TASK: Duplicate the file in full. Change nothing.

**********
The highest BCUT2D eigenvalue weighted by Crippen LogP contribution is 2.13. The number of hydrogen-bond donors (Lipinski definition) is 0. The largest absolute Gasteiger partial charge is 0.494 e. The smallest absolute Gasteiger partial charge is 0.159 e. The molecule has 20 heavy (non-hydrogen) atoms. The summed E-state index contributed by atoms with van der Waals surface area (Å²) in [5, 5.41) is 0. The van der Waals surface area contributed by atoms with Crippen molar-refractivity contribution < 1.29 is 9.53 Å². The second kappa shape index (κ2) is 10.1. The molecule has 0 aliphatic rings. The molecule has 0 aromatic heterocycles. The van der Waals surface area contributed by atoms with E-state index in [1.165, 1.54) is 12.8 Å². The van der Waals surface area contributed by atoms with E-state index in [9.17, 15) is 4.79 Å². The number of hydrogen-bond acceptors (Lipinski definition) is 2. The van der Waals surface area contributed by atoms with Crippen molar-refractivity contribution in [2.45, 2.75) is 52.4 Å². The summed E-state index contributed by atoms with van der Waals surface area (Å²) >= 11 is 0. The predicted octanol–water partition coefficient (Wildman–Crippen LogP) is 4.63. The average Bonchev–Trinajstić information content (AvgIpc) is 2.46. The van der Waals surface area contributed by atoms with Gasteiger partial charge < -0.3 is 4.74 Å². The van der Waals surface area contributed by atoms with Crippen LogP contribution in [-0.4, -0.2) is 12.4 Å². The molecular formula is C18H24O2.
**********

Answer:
The highest BCUT2D eigenvalue weighted by Crippen LogP contribution is 2.13. The number of hydrogen-bond donors (Lipinski definition) is 0. The largest absolute Gasteiger partial charge is 0.494 e. The smallest absolute Gasteiger partial charge is 0.159 e. The molecule has 20 heavy (non-hydrogen) atoms. The summed E-state index contributed by atoms with van der Waals surface area (Å²) in [5, 5.41) is 0. The van der Waals surface area contributed by atoms with Crippen molar-refractivity contribution < 1.29 is 9.53 Å². The second kappa shape index (κ2) is 10.1. The molecule has 0 aliphatic rings. The molecule has 0 aromatic heterocycles. The van der Waals surface area contributed by atoms with E-state index in [1.165, 1.54) is 12.8 Å². The van der Waals surface area contributed by atoms with E-state index in [9.17, 15) is 4.79 Å². The number of hydrogen-bond acceptors (Lipinski definition) is 2. The van der Waals surface area contributed by atoms with Crippen molar-refractivity contribution in [2.45, 2.75) is 52.4 Å². The summed E-state index contributed by atoms with van der Waals surface area (Å²) >= 11 is 0. The predicted octanol–water partition coefficient (Wildman–Crippen LogP) is 4.63. The average Bonchev–Trinajstić information content (AvgIpc) is 2.46. The van der Waals surface area contributed by atoms with Gasteiger partial charge < -0.3 is 4.74 Å². The van der Waals surface area contributed by atoms with Crippen LogP contribution in [-0.4, -0.2) is 12.4 Å². The molecular formula is C18H24O2.